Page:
Leaders use assessment well to ensure that the books pupils read match the sounds they already know. However, it has been some time since phonics training was revisited.

As a result, the approach adults take when supporting pupils to read is inconsistent. In these sessions, adults do not use strategies from the school's approach to reading, which means pupils are not as well supported as they might be.

Whole class reading books are planned across the year to help foster pupils' love of reading.

Leaders ensure that the books they read with pupils include stories from a range of different cultures. Leaders use these texts to promote the fundamental British values of tolerance and respect.

Pupils enjoy learning.

They have positive relationships with their teachers and eagerly participate in lessons. Where pupils struggle to focus on their learning, staff are skilled at supporting them to re-engage. As a result, classrooms are productive places where learning thrives.

During the inspection, a very small minority of parents said that bullying is not always dealt with effectively. Inspection evidence demonstrates that when incidents of bullying occur, they are investigated and resolved by staff quickly. Pupils speak positively about the way adults help them sort out their differences.

Pupils said that 'teachers keep us safe and make learning fun'.

Despite the restrictions caused by the COVID-19 (coronavirus) pandemic, leaders have ensured that pupils continue to experience exciting, learning opportunities. These include whole school science workshops, drama events and visits to local farms.

Newly introduced initiatives, such as 'The Dorchester Dozen', set out twelve learning experiences that pupils must experience before they leave school. These include flying a kite at the seaside and taking a boat trip on the river.

The SSG and trustees know the school well.

They work closely with leaders and have a clear view of the school's strengths and weaknesses. The school improvement team in the trust continue to support leaders to develop their curriculum through regular visits and challenge meetings. Leaders at all levels do all they can to manage teachers' workload.


The arrangements for safeguarding are effective.

Leaders ensure that all the necessary checks have been made on staff that work with pupils.

Safeguarding training is reviewed regularly.

Staff have the skills and knowledge they need to identify pupils who may be at risk. Safeguarding records are thorough and well maintained. Strong communication between staff ensures that concerns are shared swiftly.

As a result, teachers feel well informed about safeguarding matters.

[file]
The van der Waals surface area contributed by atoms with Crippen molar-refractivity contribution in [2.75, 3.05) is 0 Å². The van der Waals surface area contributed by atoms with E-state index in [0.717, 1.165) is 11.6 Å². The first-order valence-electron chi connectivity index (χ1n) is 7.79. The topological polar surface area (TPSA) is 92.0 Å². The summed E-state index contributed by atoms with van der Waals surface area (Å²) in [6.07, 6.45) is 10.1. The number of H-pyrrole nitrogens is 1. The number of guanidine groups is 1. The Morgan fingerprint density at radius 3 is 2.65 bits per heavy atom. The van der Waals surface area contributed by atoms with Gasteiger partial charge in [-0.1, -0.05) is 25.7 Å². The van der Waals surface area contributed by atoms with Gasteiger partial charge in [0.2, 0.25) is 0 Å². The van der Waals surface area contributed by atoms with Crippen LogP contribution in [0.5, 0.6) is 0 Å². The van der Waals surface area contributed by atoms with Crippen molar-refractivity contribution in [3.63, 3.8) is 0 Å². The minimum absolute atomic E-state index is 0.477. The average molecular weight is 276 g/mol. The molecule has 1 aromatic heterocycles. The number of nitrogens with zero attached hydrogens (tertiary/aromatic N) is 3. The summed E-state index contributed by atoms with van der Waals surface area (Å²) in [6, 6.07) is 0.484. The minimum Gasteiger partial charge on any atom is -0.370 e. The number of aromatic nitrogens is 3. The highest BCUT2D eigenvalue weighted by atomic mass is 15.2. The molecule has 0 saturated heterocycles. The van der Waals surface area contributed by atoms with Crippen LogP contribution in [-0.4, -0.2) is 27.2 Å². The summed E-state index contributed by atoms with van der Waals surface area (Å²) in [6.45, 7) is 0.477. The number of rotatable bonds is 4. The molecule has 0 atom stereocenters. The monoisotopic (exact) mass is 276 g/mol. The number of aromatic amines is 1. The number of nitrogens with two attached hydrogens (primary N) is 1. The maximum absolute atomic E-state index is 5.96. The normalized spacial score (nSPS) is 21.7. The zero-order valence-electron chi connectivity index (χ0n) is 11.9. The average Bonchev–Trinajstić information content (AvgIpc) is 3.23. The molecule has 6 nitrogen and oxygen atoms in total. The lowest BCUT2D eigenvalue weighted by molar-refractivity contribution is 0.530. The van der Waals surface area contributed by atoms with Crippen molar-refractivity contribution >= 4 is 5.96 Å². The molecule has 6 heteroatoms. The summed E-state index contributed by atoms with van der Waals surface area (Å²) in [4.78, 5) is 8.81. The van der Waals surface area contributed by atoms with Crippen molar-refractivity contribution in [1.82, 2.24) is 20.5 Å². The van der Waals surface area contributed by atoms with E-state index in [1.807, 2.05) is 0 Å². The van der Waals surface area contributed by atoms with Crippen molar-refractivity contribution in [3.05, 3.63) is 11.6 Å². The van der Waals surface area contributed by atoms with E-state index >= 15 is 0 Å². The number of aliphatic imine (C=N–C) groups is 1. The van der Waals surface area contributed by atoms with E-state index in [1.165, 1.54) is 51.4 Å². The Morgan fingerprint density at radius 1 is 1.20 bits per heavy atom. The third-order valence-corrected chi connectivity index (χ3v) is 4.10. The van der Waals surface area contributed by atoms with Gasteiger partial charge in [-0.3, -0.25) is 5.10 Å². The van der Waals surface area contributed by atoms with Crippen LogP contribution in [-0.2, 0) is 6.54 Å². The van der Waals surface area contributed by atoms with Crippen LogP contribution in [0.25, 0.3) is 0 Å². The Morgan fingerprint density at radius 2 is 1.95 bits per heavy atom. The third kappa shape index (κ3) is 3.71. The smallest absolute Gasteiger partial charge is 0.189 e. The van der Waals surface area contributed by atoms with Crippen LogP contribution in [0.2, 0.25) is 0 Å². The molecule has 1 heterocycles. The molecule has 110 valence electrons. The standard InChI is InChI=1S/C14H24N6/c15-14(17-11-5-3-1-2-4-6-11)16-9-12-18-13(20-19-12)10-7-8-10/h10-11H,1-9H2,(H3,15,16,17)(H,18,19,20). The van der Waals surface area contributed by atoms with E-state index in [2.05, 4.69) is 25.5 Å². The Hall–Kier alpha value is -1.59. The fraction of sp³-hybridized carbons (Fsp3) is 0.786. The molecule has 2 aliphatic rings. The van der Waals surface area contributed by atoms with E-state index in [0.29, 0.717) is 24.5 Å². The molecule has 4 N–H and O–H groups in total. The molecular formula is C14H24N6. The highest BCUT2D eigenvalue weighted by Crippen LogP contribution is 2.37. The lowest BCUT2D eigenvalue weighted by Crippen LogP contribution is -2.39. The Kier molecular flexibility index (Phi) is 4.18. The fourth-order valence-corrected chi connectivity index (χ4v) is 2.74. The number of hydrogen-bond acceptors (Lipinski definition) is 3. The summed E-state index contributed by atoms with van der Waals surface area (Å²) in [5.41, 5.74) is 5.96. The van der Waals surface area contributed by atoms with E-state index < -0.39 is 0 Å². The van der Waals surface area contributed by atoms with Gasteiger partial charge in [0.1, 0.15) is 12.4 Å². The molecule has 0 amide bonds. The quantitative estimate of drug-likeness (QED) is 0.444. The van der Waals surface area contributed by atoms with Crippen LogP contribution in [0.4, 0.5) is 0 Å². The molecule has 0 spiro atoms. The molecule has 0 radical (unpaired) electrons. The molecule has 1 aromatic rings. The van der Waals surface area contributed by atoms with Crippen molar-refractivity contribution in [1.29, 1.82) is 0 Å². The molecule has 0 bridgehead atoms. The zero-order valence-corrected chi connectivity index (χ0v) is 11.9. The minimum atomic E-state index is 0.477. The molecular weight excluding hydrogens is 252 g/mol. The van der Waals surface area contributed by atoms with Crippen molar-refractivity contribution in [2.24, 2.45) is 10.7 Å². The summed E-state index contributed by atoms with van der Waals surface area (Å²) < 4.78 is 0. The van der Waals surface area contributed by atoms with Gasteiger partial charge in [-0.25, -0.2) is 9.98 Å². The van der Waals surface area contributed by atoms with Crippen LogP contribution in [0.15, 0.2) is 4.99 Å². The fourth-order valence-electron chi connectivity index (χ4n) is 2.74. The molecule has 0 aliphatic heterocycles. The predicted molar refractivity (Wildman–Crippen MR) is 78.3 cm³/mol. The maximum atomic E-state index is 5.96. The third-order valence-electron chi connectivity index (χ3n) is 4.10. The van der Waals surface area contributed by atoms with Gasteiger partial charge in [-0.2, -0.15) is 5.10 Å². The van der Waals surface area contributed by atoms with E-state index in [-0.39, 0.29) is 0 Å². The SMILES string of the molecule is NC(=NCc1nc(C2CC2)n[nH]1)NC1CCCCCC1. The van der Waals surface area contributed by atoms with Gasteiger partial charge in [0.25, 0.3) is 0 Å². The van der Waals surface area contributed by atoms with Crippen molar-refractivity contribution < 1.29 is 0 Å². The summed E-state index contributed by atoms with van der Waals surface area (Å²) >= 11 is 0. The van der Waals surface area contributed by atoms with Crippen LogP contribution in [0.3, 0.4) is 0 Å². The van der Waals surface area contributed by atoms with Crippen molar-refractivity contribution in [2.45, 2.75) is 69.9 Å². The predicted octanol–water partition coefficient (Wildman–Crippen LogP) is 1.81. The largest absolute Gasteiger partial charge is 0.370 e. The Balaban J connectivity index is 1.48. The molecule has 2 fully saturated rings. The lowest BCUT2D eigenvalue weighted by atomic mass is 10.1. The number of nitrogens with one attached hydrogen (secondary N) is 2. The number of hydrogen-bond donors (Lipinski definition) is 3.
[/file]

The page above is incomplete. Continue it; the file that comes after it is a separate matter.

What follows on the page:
When a safeguarding issue occurs, leaders react quickly. They are tenacious in securing support from outside agencies.

Leaders hold regular meetings to review the needs of pupils to ensure that they get the help they need.

Leaders have planned a curriculum that teaches children how to stay safe online.

What does the school need to do to improve?

(Information for the school and appropriate authority)

• Leaders use of assessment varies across the curriculum.

In wider curriculum subjects, where curriculum developments are newer, assessment does not tell teachers what pupils know and can do. This means, in subjects such as design and technology, teachers do not have an accurate picture of pupils' capabilities. Leaders should ensure that assessment approaches in all subjects are equally developed so that assessment captures what pupils know and can do accurately.

• Despite reading being a continued priority for leaders, staff training is outdated. This means that, although phonics teaching, overall, is improving, some adults do not support pupils in the early stages of reading by using the most efficient strategies. Leaders should ensure that all staff receive up-to-date training so that they have the phonics knowledge to support all pupils with their reading.


When we have judged a school to be good, we will then normally go into the school about once every four years to confirm that the school remains good. This is called a section 8 inspection of a good or outstanding school, because it is carried out under section 8 of the Education Act 2005. We do not give graded judgements on a section 8 inspection.

However, if we find some evidence that a good school could now be better than good, or that standards may be declining, then the next inspection will be a section 5 inspection. Usually this is within one to two years of the date of the section 8 inspection. If we have serious concerns about safeguarding, behaviour or the quality of education, we will convert the section 8 inspection to a section 5 inspection immediately.

This is the first section 8 inspection since we judged the school to be good on 30 June and 1 July 2015